SPN still in dilemma over continued participation in govt

Published On: November 15, 2019 08:53 AM NPT By: Republica


SPN leader Baburam Bhattarai has lambasted the government for showing total disregard to the coalition partner while taking an important decision like mass dismissal of provincial governors.

KATHMANDU, Nov 15: Baburam Bhattarai, the federal council chairman of the Samajwadi Party Nepal (SPN), has said his party should quit the government if the government continued to ignore calls for constitutional amendment.

He, however, pointed to the need for serious discussion with the ruling Nepal Communist Party (NCP) before reaching to such a decision.

“The party should push forward the demand for revision of the constitution in line with the two-point agreement, and the party's central working committee should move ahead with a decision to pull out from the government if the process is not taken forward,” Bhattarai said in a document presented at the maiden national gathering of the party's federal council held at the Nepal Academy Hall in Kathmandu on Thursday.

Bhattarai was referring to an accord between the NCP and the erstwhile Federal Socialist Party Nepal to amend the constitution before the latter joined the government last year.

SPN leaders have repeatedly threatened to quit the government if there is continued rebuff of the demand for constitution amendment, but this is the first time the ties with the government entered as an agenda in the party.

Leaders said that Bhattarai's remarks, much softer than his usual views on the government, have signaled that 'the party will remain in the government for some time to come'.

Despite Bhattarai's critical opinion about the government, SPN Chairman Upendra Yadav, a deputy prime minister and health minister in the incumbent cabinet, does not appear keen to walk out of the government at the moment.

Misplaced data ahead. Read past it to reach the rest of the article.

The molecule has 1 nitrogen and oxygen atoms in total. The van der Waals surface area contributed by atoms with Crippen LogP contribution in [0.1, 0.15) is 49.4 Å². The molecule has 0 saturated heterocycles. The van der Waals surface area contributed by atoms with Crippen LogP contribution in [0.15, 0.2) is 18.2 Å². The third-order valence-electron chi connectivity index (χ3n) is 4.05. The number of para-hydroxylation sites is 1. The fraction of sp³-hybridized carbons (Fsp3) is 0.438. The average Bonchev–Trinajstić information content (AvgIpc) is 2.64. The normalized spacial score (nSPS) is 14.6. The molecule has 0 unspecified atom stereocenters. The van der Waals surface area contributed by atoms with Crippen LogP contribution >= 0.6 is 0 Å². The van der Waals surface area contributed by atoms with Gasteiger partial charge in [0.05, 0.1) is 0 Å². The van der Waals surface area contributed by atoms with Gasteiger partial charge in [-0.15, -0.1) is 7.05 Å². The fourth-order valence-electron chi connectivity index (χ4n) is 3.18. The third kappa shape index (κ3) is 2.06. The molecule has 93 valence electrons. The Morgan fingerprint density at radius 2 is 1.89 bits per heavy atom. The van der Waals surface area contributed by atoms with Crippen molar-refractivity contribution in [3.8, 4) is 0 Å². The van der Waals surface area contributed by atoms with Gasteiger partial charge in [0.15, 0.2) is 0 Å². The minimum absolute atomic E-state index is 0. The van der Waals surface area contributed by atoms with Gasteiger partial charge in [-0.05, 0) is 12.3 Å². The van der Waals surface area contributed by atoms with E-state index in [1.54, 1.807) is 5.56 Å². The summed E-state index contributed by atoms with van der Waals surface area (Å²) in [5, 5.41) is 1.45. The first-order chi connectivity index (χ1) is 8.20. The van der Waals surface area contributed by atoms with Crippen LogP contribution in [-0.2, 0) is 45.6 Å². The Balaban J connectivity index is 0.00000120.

In the 25-page document, Bhattarai has lambasted the Oli government for showing total disregard to the coalition partner while taking an important decision like mass dismissal of provincial governors.

The document, criticized by some leaders of his own party for its paradoxical views, has also denounced the ruling party on numerous grounds, notably for bad governance, corruption, apathy to rights of minority groups and authoritarian tendencies. NCP remains 'devoid of ideological clarity and is headed toward the path of decay', Bhattarai has said in the document.

Bhattarai, also sharply critical of Nepali Congress, has taken positive attitude toward Bibeksheel Nepali and Rastriya Janata Party Nepal, the fourth largest party in the federal parliament with which SPN jointly runs government in Province 2.

“Rastriya Janata Party Nepal (RJPN) is a democratic party committed to the national identity and rights. We share a lot of similarities with the party,” Bhattarai has said, stressing the need for taking the proposed merger with the party to a logical end. Interestingly, Bhattarai appears softer than Yadav on his views in relation to the RJPN.

Bhattarai has also spent significant time describing his own party, its ideology, and goals. Describing the party as the only force true to the cause of the Nepali people irrespective of caste, class, religion and gender, Bhattarai has claimed that the entire county would fail if the party failed to achieve its stated goals.

Leaders said that the agendas endorsed through the federal council would be discussed in the central committee meeting scheduled for Friday and Saturday.


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